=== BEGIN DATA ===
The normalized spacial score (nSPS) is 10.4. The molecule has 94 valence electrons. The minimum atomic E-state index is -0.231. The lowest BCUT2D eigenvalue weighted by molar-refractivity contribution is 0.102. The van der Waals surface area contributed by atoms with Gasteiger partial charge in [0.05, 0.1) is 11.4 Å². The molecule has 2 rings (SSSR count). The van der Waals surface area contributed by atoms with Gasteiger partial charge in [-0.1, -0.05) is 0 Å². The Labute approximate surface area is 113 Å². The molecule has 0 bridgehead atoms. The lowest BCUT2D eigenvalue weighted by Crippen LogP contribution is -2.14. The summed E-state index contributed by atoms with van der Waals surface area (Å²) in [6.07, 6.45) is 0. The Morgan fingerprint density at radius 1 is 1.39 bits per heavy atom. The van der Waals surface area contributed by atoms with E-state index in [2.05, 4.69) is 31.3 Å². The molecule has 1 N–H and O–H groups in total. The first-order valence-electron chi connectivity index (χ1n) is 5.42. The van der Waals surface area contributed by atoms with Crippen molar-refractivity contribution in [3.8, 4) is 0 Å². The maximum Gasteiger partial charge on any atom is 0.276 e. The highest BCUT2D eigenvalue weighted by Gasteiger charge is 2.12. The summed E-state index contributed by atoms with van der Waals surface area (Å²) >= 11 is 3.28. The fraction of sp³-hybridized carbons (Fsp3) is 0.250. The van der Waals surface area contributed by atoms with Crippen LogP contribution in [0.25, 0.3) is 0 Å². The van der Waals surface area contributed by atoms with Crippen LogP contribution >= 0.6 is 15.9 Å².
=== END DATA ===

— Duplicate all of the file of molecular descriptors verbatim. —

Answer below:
The normalized spacial score (nSPS) is 10.4. The molecule has 94 valence electrons. The minimum atomic E-state index is -0.231. The lowest BCUT2D eigenvalue weighted by molar-refractivity contribution is 0.102. The van der Waals surface area contributed by atoms with Gasteiger partial charge in [0.05, 0.1) is 11.4 Å². The molecule has 2 rings (SSSR count). The van der Waals surface area contributed by atoms with Gasteiger partial charge in [-0.1, -0.05) is 0 Å². The Labute approximate surface area is 113 Å². The molecule has 0 bridgehead atoms. The lowest BCUT2D eigenvalue weighted by Crippen LogP contribution is -2.14. The summed E-state index contributed by atoms with van der Waals surface area (Å²) in [6.07, 6.45) is 0. The Morgan fingerprint density at radius 1 is 1.39 bits per heavy atom. The van der Waals surface area contributed by atoms with E-state index in [2.05, 4.69) is 31.3 Å². The molecule has 1 N–H and O–H groups in total. The first-order valence-electron chi connectivity index (χ1n) is 5.42. The van der Waals surface area contributed by atoms with Crippen molar-refractivity contribution in [3.8, 4) is 0 Å². The maximum Gasteiger partial charge on any atom is 0.276 e. The highest BCUT2D eigenvalue weighted by Gasteiger charge is 2.12. The summed E-state index contributed by atoms with van der Waals surface area (Å²) >= 11 is 3.28. The fraction of sp³-hybridized carbons (Fsp3) is 0.250. The van der Waals surface area contributed by atoms with Crippen LogP contribution in [0.25, 0.3) is 0 Å². The van der Waals surface area contributed by atoms with Crippen LogP contribution >= 0.6 is 15.9 Å².